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Transfers by sale, gift, or inheritance can avoid reassessment under Proposition 58. If a parent transfers a property to more than one child (shared ownership), each child should apply for the exemption for his/her share. Generally, the person acquiring the property must file a claim within 3 years after the date of transfer (if gift or sale) or parent's death (if inheritance), or the property is transferred to a third party.
You will not get the exemption automatically.
Please see fro reference - http://assessor.lacounty.gov/extranet/guides/prop58.aspx
The principal place of residence must have been granted a Homeowners’ Exemption or Disabled Veterans’ Exemption before the transfer.In addition to tax relief on the principal residence, you may claim an exclusion on transfers of other real property with an assessed value of up to $1,000,000.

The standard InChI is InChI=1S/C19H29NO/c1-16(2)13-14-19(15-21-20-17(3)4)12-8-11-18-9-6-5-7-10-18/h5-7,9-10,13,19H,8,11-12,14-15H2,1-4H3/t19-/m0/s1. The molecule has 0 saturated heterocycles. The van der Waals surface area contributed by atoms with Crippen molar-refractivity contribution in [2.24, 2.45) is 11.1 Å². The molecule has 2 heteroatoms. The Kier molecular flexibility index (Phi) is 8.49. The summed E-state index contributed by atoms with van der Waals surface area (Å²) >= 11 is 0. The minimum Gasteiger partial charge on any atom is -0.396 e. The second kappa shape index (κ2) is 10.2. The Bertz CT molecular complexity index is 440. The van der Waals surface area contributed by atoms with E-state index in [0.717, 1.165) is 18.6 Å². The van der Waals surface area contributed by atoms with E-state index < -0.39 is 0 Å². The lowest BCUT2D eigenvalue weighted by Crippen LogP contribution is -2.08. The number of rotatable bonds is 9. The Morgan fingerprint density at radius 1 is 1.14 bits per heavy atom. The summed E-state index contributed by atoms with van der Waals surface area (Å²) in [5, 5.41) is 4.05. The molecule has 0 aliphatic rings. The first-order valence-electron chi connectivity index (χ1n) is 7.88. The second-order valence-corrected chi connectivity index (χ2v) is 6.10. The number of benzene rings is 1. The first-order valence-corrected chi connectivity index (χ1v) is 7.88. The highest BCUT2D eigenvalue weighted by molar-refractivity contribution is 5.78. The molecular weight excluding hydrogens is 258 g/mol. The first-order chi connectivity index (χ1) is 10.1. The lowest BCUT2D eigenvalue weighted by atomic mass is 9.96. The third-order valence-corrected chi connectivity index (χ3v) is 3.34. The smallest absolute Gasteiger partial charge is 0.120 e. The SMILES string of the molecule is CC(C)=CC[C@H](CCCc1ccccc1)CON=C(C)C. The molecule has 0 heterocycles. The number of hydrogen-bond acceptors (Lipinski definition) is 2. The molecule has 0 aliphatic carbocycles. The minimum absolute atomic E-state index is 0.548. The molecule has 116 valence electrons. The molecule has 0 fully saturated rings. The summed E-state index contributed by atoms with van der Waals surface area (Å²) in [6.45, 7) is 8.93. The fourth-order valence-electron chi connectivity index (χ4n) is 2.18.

Transfers by sale, gift, or inheritance qualify for the exclusion.
So as i understand it, as long as we all involved parties apply for the exemption - and in this case, I end up with the house we are still able to keep the tax base, but will have to file a claim at a later date but within 3 years.
That is correct - you will be able to keep the tax basis for the principal place of residence of the decedent - no limit as long as it was granted a Homeowners’ Exemption,and another property - up to $1,000,000.
There is a three year limitation to apply for the exemption.Each beneficiary must apply separately.